That's a good thing. However, it's interesting to note also that 25 brokerage companies grew by more than 200%, and 85 of the 600 some odd companies grew by 50% or more. When we looked at each one of these companies, we found that by far and away these leading companies did so organically. We also found that these companies come from virtually every brand and independents.
In fact, most of them are companies that are well known brands, all of them. Berkshire Hathaway to Century 21, ERA, Coldwell Banker, Keller Williams, ERA, RE/MAX, they all had entries in that list. Sotheby's and others were there. All of them, in fact, were there. All the major brands were represented, as were a number of independence.
It wasn't brand new companies that were five years or more old. It wasn't names that you wouldn't recognize. They're all recognizable names. What can we derive from that knowledge?
It turns out that while brand name is important to agents, our surveys and research have proven that. There's something else going on with these companies because they come from all of them, and they come from all regions of the United States.
We've interviewed the 12 best for an upcoming of recognition at the Gathering of Eagles called Game Changers. And we're going to recognize the top growing firm in each of the brands, and some independents as well. In interviewing all of them, almost all of them grew organically.
They didn't do it through mergers and acquisitions. They did it organically. And you ask a broker owner, "well, how did you end up being among the top 30 fastest growing firms in the country? Or the top fast growing firm in your own brand?" And inevitably what we heard over and over again, "well we spend 30 or 40 or 50% of our time in activities related to recruiting and developing people."
Not only that, but these leaders, these owners of these brokerage companies, most often commented that it was a team effort. It wasn't just them, it was them plus their managers, plus input from agents, and all were encouraged be part of that team effort to recruit and attract great people to help the brokerage grow. In each and every case we heard this over and over again.
When you look at the fact that NAR's closed transaction sides over the same five years only grew 10.9%, and there were a couple of hundred firms that grew faster than that among the nation's largest companies, it doesn't come down to your model or necessarily your brand, or what part of the country you're in or which market you're in.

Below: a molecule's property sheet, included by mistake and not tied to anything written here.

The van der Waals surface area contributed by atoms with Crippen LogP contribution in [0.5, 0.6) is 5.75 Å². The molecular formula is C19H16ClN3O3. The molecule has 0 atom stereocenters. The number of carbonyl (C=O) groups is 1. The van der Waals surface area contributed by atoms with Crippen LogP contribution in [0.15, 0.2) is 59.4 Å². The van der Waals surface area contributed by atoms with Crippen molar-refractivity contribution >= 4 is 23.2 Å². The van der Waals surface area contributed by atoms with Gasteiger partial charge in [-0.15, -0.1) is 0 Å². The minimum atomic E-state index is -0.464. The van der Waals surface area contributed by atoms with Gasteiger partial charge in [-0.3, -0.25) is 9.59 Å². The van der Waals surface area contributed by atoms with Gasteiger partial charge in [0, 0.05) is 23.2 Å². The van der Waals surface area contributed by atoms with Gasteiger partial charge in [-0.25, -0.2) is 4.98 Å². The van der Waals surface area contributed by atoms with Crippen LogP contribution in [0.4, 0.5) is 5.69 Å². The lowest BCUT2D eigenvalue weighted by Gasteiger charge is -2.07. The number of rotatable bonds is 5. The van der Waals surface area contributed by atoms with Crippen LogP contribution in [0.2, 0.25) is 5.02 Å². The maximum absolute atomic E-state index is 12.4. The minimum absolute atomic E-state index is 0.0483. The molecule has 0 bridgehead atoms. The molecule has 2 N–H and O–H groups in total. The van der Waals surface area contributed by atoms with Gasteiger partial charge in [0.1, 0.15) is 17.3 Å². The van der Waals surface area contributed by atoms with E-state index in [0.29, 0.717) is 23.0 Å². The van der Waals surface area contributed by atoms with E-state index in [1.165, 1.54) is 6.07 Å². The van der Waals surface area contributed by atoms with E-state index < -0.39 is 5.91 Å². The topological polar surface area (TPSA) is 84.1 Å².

It comes down to having a mindset that knows and understands that recruiting and developing people is still at the heart of a residential brokerage company. This data proves it over and over again.
Speaking of that, preview of the REAL Trends 500, which will be released in a short time. Record numbers of firms qualified, you had to do 500 sides or more to qualify. We had a record number of firms who qualified and filed with us this year. A lot of new firms that we've not heard of before filed.
We noticed that however among newcomers, both compass and EXP had significant growth years in 2019 over 2018. Not likely a surprise to anybody listening to this, but I think the rate at which these two companies have grown is going to surprise a number of people.
We also note other newcomers continue to grow into the top 25. We won't go into all the names. We'll leave that for the surprise that you get when we announce the total rankings.
We noticed that productivity appears to have stalled among the REAL Trends 500 and Up and Comers, and we notice also a lot of shifting among, if you will, the incumbents, the firms who have been on the top 25 and the top 50 for years. There's a lot of shifting going on, and a lot of newcomers to the top 10 and top 25.
Some of them are Keller Williams for instance, which have been in the top 25, but not numerous firms. Well, this year there are. And there are a couple of large RE/MAX's that have climbed up as well. We expect to have a lot more details, and interesting insights from the data as we continue compiling it in the days and weeks ahead.
Learn more about industry trends and successful tactics for brokerage firms, agents and teams, as well as listen to past REAL Trending on Apple Podcast, Spotify, Google Play, and others. Visit www.realtrends.com/channels/. This has been Steve Murray, until next time.